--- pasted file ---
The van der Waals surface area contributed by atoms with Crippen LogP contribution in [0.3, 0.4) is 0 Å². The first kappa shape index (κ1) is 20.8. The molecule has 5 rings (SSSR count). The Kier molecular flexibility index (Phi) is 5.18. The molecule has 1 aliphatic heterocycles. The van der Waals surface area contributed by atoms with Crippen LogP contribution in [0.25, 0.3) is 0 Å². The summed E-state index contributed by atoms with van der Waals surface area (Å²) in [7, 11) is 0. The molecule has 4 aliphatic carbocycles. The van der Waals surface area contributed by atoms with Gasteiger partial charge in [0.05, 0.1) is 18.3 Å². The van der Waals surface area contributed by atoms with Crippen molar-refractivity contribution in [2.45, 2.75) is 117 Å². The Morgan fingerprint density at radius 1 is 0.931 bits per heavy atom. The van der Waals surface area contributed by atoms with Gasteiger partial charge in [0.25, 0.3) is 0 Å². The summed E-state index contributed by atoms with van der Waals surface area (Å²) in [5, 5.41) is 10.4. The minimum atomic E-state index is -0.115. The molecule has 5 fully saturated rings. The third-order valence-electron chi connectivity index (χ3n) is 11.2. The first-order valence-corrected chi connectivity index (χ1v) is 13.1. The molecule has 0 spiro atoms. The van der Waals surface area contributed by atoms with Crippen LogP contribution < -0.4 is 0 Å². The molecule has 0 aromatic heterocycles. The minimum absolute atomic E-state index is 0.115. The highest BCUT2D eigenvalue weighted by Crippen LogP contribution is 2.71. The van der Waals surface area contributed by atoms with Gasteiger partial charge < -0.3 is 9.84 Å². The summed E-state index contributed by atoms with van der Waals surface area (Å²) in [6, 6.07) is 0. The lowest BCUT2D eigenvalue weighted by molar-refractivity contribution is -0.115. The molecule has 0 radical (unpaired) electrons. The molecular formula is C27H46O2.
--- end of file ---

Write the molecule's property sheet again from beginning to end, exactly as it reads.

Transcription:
The van der Waals surface area contributed by atoms with Crippen LogP contribution in [0.3, 0.4) is 0 Å². The first kappa shape index (κ1) is 20.8. The molecule has 5 rings (SSSR count). The Kier molecular flexibility index (Phi) is 5.18. The molecule has 1 aliphatic heterocycles. The van der Waals surface area contributed by atoms with Crippen LogP contribution in [0.25, 0.3) is 0 Å². The summed E-state index contributed by atoms with van der Waals surface area (Å²) in [7, 11) is 0. The molecule has 4 aliphatic carbocycles. The van der Waals surface area contributed by atoms with Gasteiger partial charge in [0.05, 0.1) is 18.3 Å². The van der Waals surface area contributed by atoms with Crippen molar-refractivity contribution in [2.45, 2.75) is 117 Å². The Morgan fingerprint density at radius 1 is 0.931 bits per heavy atom. The van der Waals surface area contributed by atoms with Gasteiger partial charge in [0.25, 0.3) is 0 Å². The summed E-state index contributed by atoms with van der Waals surface area (Å²) in [5, 5.41) is 10.4. The minimum atomic E-state index is -0.115. The molecule has 5 fully saturated rings. The third-order valence-electron chi connectivity index (χ3n) is 11.2. The first-order valence-corrected chi connectivity index (χ1v) is 13.1. The molecule has 0 spiro atoms. The van der Waals surface area contributed by atoms with Crippen LogP contribution < -0.4 is 0 Å². The molecule has 0 aromatic heterocycles. The minimum absolute atomic E-state index is 0.115. The highest BCUT2D eigenvalue weighted by Crippen LogP contribution is 2.71. The van der Waals surface area contributed by atoms with Gasteiger partial charge < -0.3 is 9.84 Å². The summed E-state index contributed by atoms with van der Waals surface area (Å²) in [6, 6.07) is 0. The lowest BCUT2D eigenvalue weighted by molar-refractivity contribution is -0.115. The molecule has 0 radical (unpaired) electrons. The molecular formula is C27H46O2.